Herbs and Dietary Supplements

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CHAPTER 7 Herbs and Dietary Supplements

II. Formulation and Regulation of Dietary Supplements

A. A dietary supplement may include vitamins, minerals, herbs or other botanicals, amino acids, and substances such as enzymes, organ tissues, and metabolites taken in addition to a normal dietary intake. Supplements are available in many dosage forms including extracts, concentrates, tablets, capsules, gel caps, liquids, teas, and powders. Herbs used for medicinal purposes are sold in many different forms, including capsules, tablets, tinctures, teas, powders, whole herbs, and creams.

B. Regulation of health claims is largely monitored by the Dietary Supplement Health and Education Act (DSHEA), although the Food and Drug Administration (FDA) and other health alliances play minor roles.

1. The Dietary Supplement Health and Education Act (DSHEA) was passed by the US Congress in October 1994. Topics discussed in DSHEA include product labeling and content, structure and function, and health claims. Health claims describe a relationship between food, food component, or dietary supplement ingredient, or health-related condition, and are not about treating, mitigating, or curing diseases (Table 7-1).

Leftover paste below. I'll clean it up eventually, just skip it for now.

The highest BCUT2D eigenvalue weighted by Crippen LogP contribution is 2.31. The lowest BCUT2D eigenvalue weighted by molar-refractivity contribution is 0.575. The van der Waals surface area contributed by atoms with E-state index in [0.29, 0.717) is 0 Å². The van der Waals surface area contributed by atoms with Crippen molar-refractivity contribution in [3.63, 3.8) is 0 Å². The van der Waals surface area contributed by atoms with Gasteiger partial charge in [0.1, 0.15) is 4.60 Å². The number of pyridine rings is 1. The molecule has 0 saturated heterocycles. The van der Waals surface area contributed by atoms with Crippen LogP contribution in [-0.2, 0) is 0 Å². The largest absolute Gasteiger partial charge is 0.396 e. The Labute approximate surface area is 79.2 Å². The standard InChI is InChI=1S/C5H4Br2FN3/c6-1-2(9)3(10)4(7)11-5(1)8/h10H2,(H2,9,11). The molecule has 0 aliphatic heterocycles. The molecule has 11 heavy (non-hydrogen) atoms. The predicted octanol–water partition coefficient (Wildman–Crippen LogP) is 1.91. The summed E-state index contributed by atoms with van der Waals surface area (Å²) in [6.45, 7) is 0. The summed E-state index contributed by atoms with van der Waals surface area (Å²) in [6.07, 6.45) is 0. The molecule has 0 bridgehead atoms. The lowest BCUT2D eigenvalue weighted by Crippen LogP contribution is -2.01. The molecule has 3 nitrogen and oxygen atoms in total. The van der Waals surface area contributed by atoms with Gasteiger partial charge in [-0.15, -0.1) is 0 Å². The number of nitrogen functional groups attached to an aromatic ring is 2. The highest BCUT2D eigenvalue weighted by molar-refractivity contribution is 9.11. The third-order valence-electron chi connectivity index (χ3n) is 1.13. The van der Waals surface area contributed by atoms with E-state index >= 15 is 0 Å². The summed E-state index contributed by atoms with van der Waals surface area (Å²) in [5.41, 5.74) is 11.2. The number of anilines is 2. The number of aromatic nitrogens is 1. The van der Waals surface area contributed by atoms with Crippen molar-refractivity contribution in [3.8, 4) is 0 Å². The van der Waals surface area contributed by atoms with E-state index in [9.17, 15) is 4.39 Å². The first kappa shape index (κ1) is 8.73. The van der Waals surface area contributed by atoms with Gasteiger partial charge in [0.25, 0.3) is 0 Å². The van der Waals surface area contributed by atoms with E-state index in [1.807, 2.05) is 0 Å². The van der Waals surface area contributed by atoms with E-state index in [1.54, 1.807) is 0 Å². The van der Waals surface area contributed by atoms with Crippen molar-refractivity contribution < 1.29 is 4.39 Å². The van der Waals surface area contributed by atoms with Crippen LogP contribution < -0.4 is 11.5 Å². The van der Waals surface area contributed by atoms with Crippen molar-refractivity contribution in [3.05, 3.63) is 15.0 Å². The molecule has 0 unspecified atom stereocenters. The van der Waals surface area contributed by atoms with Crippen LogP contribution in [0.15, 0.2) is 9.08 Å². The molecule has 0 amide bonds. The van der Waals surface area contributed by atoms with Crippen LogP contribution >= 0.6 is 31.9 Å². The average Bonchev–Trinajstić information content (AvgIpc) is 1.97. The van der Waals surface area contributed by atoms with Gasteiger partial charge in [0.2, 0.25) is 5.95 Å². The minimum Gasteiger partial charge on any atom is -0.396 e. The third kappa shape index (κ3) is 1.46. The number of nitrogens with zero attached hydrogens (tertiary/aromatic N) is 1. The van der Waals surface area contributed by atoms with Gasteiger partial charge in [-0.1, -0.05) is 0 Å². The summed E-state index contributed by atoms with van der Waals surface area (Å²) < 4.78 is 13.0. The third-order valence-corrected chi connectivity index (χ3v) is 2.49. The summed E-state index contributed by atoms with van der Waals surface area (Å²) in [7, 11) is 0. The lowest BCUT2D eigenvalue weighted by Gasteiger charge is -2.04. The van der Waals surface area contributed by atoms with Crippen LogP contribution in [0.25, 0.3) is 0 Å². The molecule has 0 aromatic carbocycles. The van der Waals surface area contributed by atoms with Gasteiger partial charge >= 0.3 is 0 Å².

Table 7-1 Health Claims Approved by the FDA

Supplement Health Claim
Calcium Reduced risk of Osteoporosis
Dietary sugar alcohol (polyols) Does not promote tooth decay
Dietary fats Increased risk of Cancer
Dietary saturated fat and cholesterol Increased risk of coronary heart disease
Fiber-containing grain products, fruits, and vegetables Reduced risk of coronary heart disease
Folate Prevention of Neural tube defects (in pregnancy)
Fruits and vegetables Reduced risk of Cancer
Plant sterol/stanol esters Reduced risk of coronary heart disease
Potassium Reduced risk of high blood pressure and stroke
Sodium Increases Hypertension
Soy protein Reduced risk of coronary heart disease
Vitamin B3 Treatment of Pellagra
Vitamin C Treatment of Scurvy
Whole grain foods Reduced risk of heart disease and certain cancers